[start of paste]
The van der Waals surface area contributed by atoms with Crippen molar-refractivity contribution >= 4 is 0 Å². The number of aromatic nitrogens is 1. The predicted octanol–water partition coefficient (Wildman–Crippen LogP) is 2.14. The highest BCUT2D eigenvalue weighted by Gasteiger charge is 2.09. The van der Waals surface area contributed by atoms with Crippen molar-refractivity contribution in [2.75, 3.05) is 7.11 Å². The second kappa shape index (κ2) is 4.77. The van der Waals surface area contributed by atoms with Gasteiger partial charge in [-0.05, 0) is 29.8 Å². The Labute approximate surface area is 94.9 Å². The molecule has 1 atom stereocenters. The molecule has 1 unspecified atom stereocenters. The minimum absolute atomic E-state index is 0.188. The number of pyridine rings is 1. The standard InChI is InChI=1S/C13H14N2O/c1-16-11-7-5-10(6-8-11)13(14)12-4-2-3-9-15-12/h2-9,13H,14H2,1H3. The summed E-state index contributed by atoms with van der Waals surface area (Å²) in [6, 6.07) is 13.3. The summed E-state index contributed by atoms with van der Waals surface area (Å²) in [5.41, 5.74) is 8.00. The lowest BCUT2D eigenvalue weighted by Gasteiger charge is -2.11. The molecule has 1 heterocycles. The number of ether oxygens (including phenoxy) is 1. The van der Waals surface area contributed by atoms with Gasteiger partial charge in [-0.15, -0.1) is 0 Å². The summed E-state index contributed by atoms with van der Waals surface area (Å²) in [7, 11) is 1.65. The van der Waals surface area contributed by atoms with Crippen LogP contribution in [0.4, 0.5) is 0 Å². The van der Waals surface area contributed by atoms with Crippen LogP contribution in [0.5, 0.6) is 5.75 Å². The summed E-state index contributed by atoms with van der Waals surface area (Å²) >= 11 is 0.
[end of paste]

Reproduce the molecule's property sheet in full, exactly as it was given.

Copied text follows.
The van der Waals surface area contributed by atoms with Crippen molar-refractivity contribution >= 4 is 0 Å². The number of aromatic nitrogens is 1. The predicted octanol–water partition coefficient (Wildman–Crippen LogP) is 2.14. The highest BCUT2D eigenvalue weighted by Gasteiger charge is 2.09. The van der Waals surface area contributed by atoms with Crippen molar-refractivity contribution in [2.75, 3.05) is 7.11 Å². The second kappa shape index (κ2) is 4.77. The van der Waals surface area contributed by atoms with Gasteiger partial charge in [-0.05, 0) is 29.8 Å². The Labute approximate surface area is 94.9 Å². The molecule has 1 atom stereocenters. The molecule has 1 unspecified atom stereocenters. The minimum absolute atomic E-state index is 0.188. The number of pyridine rings is 1. The standard InChI is InChI=1S/C13H14N2O/c1-16-11-7-5-10(6-8-11)13(14)12-4-2-3-9-15-12/h2-9,13H,14H2,1H3. The summed E-state index contributed by atoms with van der Waals surface area (Å²) in [6, 6.07) is 13.3. The summed E-state index contributed by atoms with van der Waals surface area (Å²) in [5.41, 5.74) is 8.00. The lowest BCUT2D eigenvalue weighted by Gasteiger charge is -2.11. The molecule has 1 heterocycles. The number of ether oxygens (including phenoxy) is 1. The van der Waals surface area contributed by atoms with Gasteiger partial charge in [-0.15, -0.1) is 0 Å². The summed E-state index contributed by atoms with van der Waals surface area (Å²) in [7, 11) is 1.65. The van der Waals surface area contributed by atoms with Crippen LogP contribution in [0.4, 0.5) is 0 Å². The van der Waals surface area contributed by atoms with Crippen LogP contribution in [0.5, 0.6) is 5.75 Å². The summed E-state index contributed by atoms with van der Waals surface area (Å²) >= 11 is 0.